BIPs bitcoin improvement proposals

Output Script Descriptors General Operation

  BIP: 380 source
  Layer: Applications
  Title: Output Script Descriptors General Operation
  Author: Pieter Wuille <>
          Andrew Chow <>
  Comments-Summary: No comments yet.
  Status: Draft
  Type: Informational
  Created: 2021-06-27
  License: BSD-2-Clause

Table of Contents


Output Script Descriptors are a simple language which can be used to describe collections of output scripts. There can be many different descriptor fragments and functions. This document describes the general syntax for descriptors, descriptor checksums, and common expressions.


This BIP is licensed under the BSD 2-clause license.


Bitcoin wallets traditionally have stored a set of keys which are later serialized and mutated to produce the output scripts that the wallet watches and the addresses it provides to users. Typically backups have consisted of solely the private keys, nowadays primarily in the form of BIP 39 mnemonics. However this backup solution is insuffient, especially since the introduction of Segregated Witness which added new output types. Given just the private keys, it is not possible for restored wallets to know which kinds of output scripts and addresses to produce. This has lead to incompatibilities between wallets when restoring a backup or exporting data for a watch only wallet.

Further complicating matters are BIP 32 derivation paths. Although BIPs 44, 49, and 84 have specified standard BIP 32 derivation paths for different output scripts and addresses, not all wallets support them nor use those derivation paths. The lack of derivation path information in these backups and exports leads to further incompatibilities between wallets.

Current solutions to these issues have not been generic and can be viewed as being layer violations. Solutions such as introducing different version bytes for extended key serialization both are a layer violation (key derivation should be separate from script type meaning) and specific only to a particular derivation path and script type.

Output Script Descriptors introduces a generic solution to these issues. Script types are specified explicitly through the use of Script Expressions. Key derivation paths are specified explicitly in Key Expressions. These allow for creating wallet backups and exports which specify the exact scripts, subscripts (redeemScript, witnessScript, etc.), and keys to produce. With the general structure specified in this BIP, new Script Expressions can be introduced as new script types are added. Lastly, the use of common terminology and existing standards allow for Output Script Descriptors to be engineer readable so that the results can be understood at a glance.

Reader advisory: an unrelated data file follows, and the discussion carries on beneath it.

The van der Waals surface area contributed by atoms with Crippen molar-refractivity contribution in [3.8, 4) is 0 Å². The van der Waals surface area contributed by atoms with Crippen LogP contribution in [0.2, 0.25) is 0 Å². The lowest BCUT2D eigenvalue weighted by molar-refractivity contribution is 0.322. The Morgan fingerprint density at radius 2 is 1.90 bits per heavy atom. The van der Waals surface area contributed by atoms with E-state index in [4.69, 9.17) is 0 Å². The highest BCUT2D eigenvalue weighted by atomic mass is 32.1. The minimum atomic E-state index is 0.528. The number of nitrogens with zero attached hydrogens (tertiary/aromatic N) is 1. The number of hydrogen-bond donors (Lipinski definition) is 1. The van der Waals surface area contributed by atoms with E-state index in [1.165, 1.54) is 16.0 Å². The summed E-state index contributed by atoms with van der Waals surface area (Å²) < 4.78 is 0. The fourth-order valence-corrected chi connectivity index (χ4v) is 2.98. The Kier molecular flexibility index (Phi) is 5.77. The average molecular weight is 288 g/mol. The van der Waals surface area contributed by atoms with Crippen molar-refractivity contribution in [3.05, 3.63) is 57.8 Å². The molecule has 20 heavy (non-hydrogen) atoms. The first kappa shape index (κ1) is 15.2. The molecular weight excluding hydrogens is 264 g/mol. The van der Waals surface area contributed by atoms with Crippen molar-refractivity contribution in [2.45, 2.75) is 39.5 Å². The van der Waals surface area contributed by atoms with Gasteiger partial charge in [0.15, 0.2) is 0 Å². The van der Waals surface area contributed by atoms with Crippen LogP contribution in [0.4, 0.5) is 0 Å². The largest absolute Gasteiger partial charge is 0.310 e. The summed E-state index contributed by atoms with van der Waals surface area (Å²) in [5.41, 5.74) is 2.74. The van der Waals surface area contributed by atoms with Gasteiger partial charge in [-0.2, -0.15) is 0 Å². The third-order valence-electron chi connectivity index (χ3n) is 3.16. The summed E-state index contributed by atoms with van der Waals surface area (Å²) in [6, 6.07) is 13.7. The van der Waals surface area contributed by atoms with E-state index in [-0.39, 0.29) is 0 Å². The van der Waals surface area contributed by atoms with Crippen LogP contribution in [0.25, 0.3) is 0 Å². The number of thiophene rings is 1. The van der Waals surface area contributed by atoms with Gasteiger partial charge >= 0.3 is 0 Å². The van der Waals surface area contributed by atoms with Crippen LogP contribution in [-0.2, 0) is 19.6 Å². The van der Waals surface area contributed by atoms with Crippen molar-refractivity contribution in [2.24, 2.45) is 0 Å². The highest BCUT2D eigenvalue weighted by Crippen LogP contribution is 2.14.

Descriptors consist of several types of expressions. The top level expression is a SCRIPT. This expression may be followed by #CHECKSUM, where CHECKSUM is an 8 character alphanumeric descriptor checksum.

Script Expressions

Script Expressions (denoted SCRIPT) are expressions which correspond directly with a Bitcoin script. These expressions are written as functions and take arguments. Such expressions have a script template which is filled with the arguments correspondingly. Expressions are written with a human readable identifier string with the arguments enclosed with parentheses. The identifier string should be alphanumeric and may include underscores.

The arguments to a script expression are defined by that expression itself. They could be a script expression, a key expression, or some other expression entirely.

Key Expressions

A common expression used as an argument to script expressions are key expressions (denoted KEY). These represent a public or private key and, optionally, information about the origin of that key. Key expressions can only be used as arguments to script expressions.

Key expressions consist of:

  • Optionally, key origin information, consisting of:
    • An open bracket [
    • Exactly 8 hex characters for the fingerprint of the key where the derivation starts (see BIP 32 for details)
    • Followed by zero or more /NUM or /NUMh path elements to indicate the unhardened or hardened derivation steps between the fingerprint and the key that follows.
    • A closing bracket ]
  • Followed by the actual key, which is either:
    • A hex encoded public key, which depending the script expression, may be either:
      • 66 hex character string beginning with 02 or 03 representing a compressed public key
      • 130 hex character string beginning with 04 representing an uncompressed public key
    • A WIF encoded private key
    • xpub encoded extended public key or xprv encoded extended private key (as defined in BIP 32)
      • Followed by zero or more /NUM or /NUMh path elements indicating BIP 32 derivation steps to be taken after the given extended key.
      • Optionally followed by a single /* or /*h final step to denote all direct unhardened or hardened children.
If the KEY is a BIP 32 extended key, before output scripts can be created, child keys must be derived using the derivation information that follows the extended key. When the final step is /* or /*', an output script will be produced for every child key index. The derived key must be not be serialized as an uncompressed public key. Script Expressions may have further requirements on how derived public keys are serialized for script creation.

In the above specification, the hardened indicator h may be replaced with alternative hardened indicators of H or '.

Normalization of Key Expressions with Hardened Derivation

When a descriptor is exported without private keys, it is necessary to do additional derivation to remove any intermediate hardened derivation steps for the exported descriptor to be useful. The exporter should derive the extended public key at the last hardened derivation step and use that extended public key as the key in the descriptor. The derivation steps that were taken to get to that key must be added to the previous key origin information. If there is no key origin information, then one must be added for the newly derived extended public key. If the final derivation is hardened, then it is not necessary to do additional derivation.